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Work on the economy instead, anti- gay marriage protesters tell Hollande

media A protest against same sex marriage in Paris in November. AFP/Thomas Samson

Tens of thousands of people opposed to same-sex marriage have marched through Paris in a last-ditched attempt to prevent the bill becoming law, calling on President François Hollande to focus on fixing the flagging economy instead.

Protesters marched from Paris’ business district, La Défense, to the Arc de Triomphe, attacking Hollande's government of ignoring pressing issues while pushing ahead with his election pledge of "Marriage for All."

Banners held up from balconies read: "We want work not gay marriage," and "No to gayxtremism."

The Paris police had turned down a request from the protest organisers to march on the famous Champs-Elysees on the ground it would be a threat to public order, partly because it borders the French presidential palace.

A bill to legalise gay marriage and adoption rights comfortably passed France’s lower chamber of parliament last month, and will go to the Senate for examination and approval in April.

The upper house is unlikely to block the reform, but the protesters want the government to withdraw the bill and put it to a referendum.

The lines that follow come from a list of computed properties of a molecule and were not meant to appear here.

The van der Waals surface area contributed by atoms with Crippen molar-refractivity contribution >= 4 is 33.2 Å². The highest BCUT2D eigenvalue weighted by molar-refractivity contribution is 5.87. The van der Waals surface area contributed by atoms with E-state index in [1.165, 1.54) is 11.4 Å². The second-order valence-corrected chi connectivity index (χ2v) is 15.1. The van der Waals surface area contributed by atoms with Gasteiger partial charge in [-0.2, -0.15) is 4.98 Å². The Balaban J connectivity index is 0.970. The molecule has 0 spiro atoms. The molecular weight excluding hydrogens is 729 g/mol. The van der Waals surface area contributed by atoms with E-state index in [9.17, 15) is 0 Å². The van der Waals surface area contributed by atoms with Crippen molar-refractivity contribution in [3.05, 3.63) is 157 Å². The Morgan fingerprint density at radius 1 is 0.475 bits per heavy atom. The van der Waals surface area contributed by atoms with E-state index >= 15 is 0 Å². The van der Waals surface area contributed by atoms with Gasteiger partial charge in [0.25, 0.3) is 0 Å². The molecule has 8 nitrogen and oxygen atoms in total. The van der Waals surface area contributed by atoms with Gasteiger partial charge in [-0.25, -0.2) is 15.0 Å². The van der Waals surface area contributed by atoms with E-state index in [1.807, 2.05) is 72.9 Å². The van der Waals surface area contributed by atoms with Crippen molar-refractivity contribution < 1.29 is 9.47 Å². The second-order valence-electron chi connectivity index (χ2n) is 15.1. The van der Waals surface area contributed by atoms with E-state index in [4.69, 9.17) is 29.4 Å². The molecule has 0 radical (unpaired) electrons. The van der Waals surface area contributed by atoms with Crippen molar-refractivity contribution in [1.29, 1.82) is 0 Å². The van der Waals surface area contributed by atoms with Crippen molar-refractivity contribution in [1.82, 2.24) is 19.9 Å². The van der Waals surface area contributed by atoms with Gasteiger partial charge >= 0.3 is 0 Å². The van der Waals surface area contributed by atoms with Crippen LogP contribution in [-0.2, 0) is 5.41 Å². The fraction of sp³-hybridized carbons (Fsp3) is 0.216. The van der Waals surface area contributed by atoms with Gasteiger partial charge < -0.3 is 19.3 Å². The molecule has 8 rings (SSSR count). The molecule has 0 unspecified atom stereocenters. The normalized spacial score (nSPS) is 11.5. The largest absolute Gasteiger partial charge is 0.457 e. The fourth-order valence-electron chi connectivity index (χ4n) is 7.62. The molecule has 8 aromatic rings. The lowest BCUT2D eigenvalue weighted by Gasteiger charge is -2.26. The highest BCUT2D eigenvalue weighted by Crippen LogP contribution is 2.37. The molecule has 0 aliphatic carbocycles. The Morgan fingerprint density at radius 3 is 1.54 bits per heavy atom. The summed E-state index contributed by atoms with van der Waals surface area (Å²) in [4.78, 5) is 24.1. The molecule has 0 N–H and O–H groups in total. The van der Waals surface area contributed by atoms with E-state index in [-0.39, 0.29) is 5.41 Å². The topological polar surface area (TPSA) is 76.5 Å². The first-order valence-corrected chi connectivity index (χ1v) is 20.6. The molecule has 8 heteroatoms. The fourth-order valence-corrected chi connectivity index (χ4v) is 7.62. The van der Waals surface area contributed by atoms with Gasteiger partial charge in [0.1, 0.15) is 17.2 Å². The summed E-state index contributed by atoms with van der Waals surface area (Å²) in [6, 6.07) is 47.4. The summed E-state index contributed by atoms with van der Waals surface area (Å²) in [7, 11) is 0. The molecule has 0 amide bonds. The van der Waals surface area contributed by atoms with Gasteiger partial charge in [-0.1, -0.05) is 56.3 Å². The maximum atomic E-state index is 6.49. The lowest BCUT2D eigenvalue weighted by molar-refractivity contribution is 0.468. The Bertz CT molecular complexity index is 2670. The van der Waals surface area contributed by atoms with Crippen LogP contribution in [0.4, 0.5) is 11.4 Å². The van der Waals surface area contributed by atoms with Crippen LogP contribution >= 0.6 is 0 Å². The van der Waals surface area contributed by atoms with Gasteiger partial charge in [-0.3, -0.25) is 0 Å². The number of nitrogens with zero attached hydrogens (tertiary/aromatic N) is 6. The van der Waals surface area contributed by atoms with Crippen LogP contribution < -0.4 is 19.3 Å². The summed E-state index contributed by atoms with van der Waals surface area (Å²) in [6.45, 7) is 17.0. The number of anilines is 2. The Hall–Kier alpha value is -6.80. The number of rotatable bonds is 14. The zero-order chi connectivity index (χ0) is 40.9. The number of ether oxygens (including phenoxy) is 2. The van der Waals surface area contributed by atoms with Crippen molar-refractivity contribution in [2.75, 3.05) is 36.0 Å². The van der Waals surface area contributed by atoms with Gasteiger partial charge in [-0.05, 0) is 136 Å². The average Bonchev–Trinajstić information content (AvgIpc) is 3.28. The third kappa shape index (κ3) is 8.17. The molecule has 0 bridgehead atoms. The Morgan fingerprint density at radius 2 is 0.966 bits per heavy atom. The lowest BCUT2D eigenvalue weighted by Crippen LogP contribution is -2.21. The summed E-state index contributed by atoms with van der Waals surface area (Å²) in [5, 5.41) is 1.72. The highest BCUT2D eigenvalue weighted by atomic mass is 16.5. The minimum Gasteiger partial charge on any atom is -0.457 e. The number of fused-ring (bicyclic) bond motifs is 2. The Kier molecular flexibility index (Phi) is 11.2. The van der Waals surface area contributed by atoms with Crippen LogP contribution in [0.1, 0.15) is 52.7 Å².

Virginie Tellenne, a Parisian socialite who goes by the name of Frigide Barjot – meaning Frigit Loony – has been the public face of the anti-gay marriage movement.

"We want the president to deal with the economy and leave the family alone," Tellenne said.

A campaign orchestrated by the Catholic Church and belatedly backed by the mainstream centre-right opposition is steadily gathering momentum.

But Hollande's support for the legislation has not wavered and his partner, Valerie Trierweiler, has revealed that the president will be attending the marriages of gay friends once the legislation is on the statute books.

A separate law on providing medically assisted conception to gay couples, already extended to heterosexual couples unable to conceive, will be debated later in the year.

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